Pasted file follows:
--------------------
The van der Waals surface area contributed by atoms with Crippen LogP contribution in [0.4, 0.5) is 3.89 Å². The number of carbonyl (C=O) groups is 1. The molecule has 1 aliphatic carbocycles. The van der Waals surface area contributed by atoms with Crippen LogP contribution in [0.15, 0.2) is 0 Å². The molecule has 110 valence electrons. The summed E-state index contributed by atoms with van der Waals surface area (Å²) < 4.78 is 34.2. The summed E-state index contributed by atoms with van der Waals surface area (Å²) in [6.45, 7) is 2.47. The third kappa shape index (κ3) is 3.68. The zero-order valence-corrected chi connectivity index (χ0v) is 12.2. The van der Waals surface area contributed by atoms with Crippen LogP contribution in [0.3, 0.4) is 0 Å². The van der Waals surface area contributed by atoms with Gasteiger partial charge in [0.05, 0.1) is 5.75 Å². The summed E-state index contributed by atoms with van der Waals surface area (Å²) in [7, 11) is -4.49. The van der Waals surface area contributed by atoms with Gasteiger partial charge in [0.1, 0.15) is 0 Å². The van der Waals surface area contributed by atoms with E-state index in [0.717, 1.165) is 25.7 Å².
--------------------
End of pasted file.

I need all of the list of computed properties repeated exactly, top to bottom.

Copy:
The van der Waals surface area contributed by atoms with Crippen LogP contribution in [0.4, 0.5) is 3.89 Å². The number of carbonyl (C=O) groups is 1. The molecule has 1 aliphatic carbocycles. The van der Waals surface area contributed by atoms with Crippen LogP contribution in [0.15, 0.2) is 0 Å². The molecule has 110 valence electrons. The summed E-state index contributed by atoms with van der Waals surface area (Å²) < 4.78 is 34.2. The summed E-state index contributed by atoms with van der Waals surface area (Å²) in [6.45, 7) is 2.47. The third kappa shape index (κ3) is 3.68. The zero-order valence-corrected chi connectivity index (χ0v) is 12.2. The van der Waals surface area contributed by atoms with Crippen LogP contribution in [0.3, 0.4) is 0 Å². The van der Waals surface area contributed by atoms with Gasteiger partial charge in [0.05, 0.1) is 5.75 Å². The summed E-state index contributed by atoms with van der Waals surface area (Å²) in [7, 11) is -4.49. The van der Waals surface area contributed by atoms with Gasteiger partial charge in [0.1, 0.15) is 0 Å². The van der Waals surface area contributed by atoms with E-state index in [0.717, 1.165) is 25.7 Å².